I have also struggled with trying to find my theoretical approach to counseling. Again, I have always viewed myself as a practical kind of guy who wanted to fix things and then move on. Because of this, I tried to fit myself into the mold of begin solution-focused. This fits sometimes, but is not the overarching fit for me. It may be my upbringing or it may be the way I am wired, but I have an intense desire to understand why people think and act they way they do. I want to know the underlying reasons for their behaviors. What is happening in their unconscious mind leading them to think and act the way they do? When I was in middle school and high school, my father completed an MSW program. I remember the family joke around the dinner table was we were going to ‘psychoanalyze people’ to understand why they were doing what they were doing. This became the running joke for us. But, there is much truth to it for me because learning this psychological motivation for why people do what they do is fascinating to me. I have seen how in my own life, this is the only real way to learn how to overcome the various struggles we have in our life. In my own journey of counseling, I tried to learn ways to manage attitudes, behaviors and thoughts; but it wasn’t until I uncovered the root cause that I was able to overcome it. I certainly don’t know all there is to know on this subject, but this program has assisted me in defining who I am as a counselor and what I want to know about my clients so I am able to help them.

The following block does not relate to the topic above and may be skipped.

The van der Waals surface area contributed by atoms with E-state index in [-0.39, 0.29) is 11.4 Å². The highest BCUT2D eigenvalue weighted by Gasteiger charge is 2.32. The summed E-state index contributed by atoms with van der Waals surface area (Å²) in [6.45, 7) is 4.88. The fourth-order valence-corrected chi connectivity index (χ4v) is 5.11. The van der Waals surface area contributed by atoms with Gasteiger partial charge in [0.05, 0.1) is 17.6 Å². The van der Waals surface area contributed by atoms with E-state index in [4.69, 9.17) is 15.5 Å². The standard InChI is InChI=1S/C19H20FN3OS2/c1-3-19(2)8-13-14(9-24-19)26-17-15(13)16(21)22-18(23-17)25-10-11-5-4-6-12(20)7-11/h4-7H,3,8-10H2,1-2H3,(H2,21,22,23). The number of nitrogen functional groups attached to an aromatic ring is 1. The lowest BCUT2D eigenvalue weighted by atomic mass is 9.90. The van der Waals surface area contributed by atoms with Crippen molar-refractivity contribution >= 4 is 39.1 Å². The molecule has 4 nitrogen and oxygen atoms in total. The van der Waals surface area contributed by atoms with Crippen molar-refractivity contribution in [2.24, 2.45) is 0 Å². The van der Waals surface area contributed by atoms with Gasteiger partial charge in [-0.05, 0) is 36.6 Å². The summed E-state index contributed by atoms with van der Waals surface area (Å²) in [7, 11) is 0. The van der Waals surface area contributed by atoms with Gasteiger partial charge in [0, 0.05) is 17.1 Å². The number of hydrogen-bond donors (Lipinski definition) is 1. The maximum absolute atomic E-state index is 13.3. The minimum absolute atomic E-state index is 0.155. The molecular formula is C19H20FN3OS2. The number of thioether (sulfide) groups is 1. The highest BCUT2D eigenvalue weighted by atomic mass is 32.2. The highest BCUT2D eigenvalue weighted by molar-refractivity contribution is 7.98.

While I can’t answer with certainty why I ended up in this program, I can say with certainty this program is the right one for me. I entered this program at a critical time in my life and it has been one of very few constants in my life over the last six and a half years. I have learned a great deal about myself. I have learned a great deal about how to manage myself. I have learned a great deal about how to assist other people who are facing similar circumstances in their lives. After much thought and consideration, I believe I am in this program because it fits well with who I am and how I desire to help people. I am glad I am on the verge of graduation. These last six years have been some of the most difficult years of my life and it has been the years where I have grown the most. This program has allowed me to realize the person I can be. I am thankful for being in the program and being able to complete this milestone.